When asked, Dr. Carl Bell defined a "family" as a "network of mutual commitment." The National Institute of Mental Health uses this same definition.
This definition is one that most aptly applies to the types of "families" that LGBTQ individuals create as well as many of those in marginalized racial, social and economic groups.
Bell and Willo Pequegnat co-edited a collection of essays Family and HIV/AIDS: Cultural and Contextual Issues in Prevention and Treatment, by Springer books.
The book's main premise is that there is "evidence that family strengthening-prevention intervention can increase the likelihood that youth can be prevented from engaging in risky behaviors that lead to HIV infections."
Bell compared this type of social intervention strategy to the same kind of strategies adopted by Jane Addams more than 100 years ago in Chicago.
"After the Chicago fire, there were large waves of European immigrants coming to the city," Bell said. "As it turned out, the domestic homicide rate was 75% higher in those immigrant communities than in other communities. Jane Addams developed settlement houses. These individuals learned socio-emotional skills. For example, if you find out your wife might be cheating on you, it is not a good idea to kill her. The children of these disrupted and fragmented families were also affected."
Bell further explained that a juvenile brain first develops the limbic system. This is the same system that causes a human's fright, flight or fight response. Although Addams did not know it then, this overdeveloped limbic system and underdeveloped frontal lobe of the children of troubled families was exactly what she was dealing with at the turn of the last century.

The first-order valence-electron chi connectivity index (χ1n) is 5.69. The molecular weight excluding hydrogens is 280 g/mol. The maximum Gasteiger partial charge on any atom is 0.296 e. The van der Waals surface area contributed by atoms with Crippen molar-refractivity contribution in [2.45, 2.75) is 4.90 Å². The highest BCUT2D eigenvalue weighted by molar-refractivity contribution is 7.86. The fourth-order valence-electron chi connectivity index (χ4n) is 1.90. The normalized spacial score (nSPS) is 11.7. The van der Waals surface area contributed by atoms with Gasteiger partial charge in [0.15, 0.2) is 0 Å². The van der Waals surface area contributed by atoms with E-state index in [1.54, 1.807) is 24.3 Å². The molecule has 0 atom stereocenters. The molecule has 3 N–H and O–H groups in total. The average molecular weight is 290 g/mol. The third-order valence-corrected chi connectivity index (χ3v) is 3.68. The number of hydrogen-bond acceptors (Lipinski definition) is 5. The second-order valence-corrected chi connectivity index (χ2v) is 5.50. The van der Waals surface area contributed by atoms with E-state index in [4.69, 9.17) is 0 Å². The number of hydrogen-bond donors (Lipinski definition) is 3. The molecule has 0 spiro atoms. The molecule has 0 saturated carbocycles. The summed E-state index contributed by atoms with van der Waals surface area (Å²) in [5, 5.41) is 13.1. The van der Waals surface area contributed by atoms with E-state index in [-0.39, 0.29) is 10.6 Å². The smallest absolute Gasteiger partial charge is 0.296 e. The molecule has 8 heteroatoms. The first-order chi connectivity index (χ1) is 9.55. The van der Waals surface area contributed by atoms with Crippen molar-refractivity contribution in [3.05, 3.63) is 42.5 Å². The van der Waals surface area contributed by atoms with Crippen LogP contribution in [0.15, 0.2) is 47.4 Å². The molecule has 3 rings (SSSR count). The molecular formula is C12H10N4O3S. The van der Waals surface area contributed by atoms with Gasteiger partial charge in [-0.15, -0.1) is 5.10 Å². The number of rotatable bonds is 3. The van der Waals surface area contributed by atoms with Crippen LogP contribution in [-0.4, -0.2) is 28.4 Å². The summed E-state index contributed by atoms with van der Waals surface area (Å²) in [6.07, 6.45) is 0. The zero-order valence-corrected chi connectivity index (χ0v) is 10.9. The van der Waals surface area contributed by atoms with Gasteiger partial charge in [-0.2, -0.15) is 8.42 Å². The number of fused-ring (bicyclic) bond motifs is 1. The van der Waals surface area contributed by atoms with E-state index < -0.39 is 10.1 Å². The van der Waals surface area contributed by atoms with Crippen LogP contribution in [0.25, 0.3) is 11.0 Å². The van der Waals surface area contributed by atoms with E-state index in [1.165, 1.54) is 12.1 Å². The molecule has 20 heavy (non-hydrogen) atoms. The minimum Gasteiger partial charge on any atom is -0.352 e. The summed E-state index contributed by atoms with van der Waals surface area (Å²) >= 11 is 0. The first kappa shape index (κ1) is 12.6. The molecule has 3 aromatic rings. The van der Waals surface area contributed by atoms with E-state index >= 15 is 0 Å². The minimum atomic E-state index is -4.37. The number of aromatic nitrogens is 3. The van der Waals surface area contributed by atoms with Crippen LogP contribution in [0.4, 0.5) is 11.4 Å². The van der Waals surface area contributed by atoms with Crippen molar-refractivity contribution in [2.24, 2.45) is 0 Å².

"Children under the age of 26 are all gasoline but have no brakes and no steering wheel," Bell said. "Brakes and a steering wheel during these younger ages are found within the community and within their families. Read any ancient literature and those people knew that, though they did not know the biology behind it, they still knew it."
In essence, families that better monitor their children's behavior, teach children appropriate social and emotional skills, and improve the personal relationship between "parent" and child, keeping those children protected from trauma and victimization, like bullying and domestic violence, have a better chance at preventing HIV than "families" who suffer a dearth of these essential skills.
"If a kid is going to engage in risky behavior, it doesn't matter what race or socio-economic status they hail from," Bell said. "It's all the same kid. It is up to the adults to improve their communication and connectivity with children. If you're going to pursue anything serious in your life, you need a team. Changing behavior is extraordinarily difficult.
"When you're younger, you don't know what the hell you're doing. You may understand the difference between right and wrong but you haven't developed the capacity to weigh the consequences of your actions."
Bell pointed out seven field principles, as he called them, that can help not only actual parents strengthen their families but can also work within the self-created families of LGBTQ individuals.